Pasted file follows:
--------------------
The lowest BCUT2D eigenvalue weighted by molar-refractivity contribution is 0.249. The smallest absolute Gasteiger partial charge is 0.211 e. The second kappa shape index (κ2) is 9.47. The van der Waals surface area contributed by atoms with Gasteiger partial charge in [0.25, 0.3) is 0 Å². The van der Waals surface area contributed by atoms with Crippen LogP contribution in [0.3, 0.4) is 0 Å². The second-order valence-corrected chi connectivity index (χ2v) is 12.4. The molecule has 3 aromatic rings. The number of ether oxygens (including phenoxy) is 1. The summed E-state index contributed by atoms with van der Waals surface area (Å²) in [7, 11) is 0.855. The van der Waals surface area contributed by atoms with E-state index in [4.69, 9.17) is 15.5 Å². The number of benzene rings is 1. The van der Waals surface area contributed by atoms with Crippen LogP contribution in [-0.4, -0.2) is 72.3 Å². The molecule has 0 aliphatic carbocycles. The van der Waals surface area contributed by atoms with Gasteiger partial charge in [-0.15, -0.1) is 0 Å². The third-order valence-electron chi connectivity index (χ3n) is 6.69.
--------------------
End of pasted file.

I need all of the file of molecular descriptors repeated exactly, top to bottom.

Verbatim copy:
The lowest BCUT2D eigenvalue weighted by molar-refractivity contribution is 0.249. The smallest absolute Gasteiger partial charge is 0.211 e. The second kappa shape index (κ2) is 9.47. The van der Waals surface area contributed by atoms with Gasteiger partial charge in [0.25, 0.3) is 0 Å². The van der Waals surface area contributed by atoms with Crippen LogP contribution in [0.3, 0.4) is 0 Å². The second-order valence-corrected chi connectivity index (χ2v) is 12.4. The molecule has 3 aromatic rings. The number of ether oxygens (including phenoxy) is 1. The summed E-state index contributed by atoms with van der Waals surface area (Å²) in [7, 11) is 0.855. The van der Waals surface area contributed by atoms with E-state index in [4.69, 9.17) is 15.5 Å². The number of benzene rings is 1. The van der Waals surface area contributed by atoms with Crippen LogP contribution in [-0.4, -0.2) is 72.3 Å². The molecule has 0 aliphatic carbocycles. The van der Waals surface area contributed by atoms with Gasteiger partial charge in [-0.15, -0.1) is 0 Å². The third-order valence-electron chi connectivity index (χ3n) is 6.69.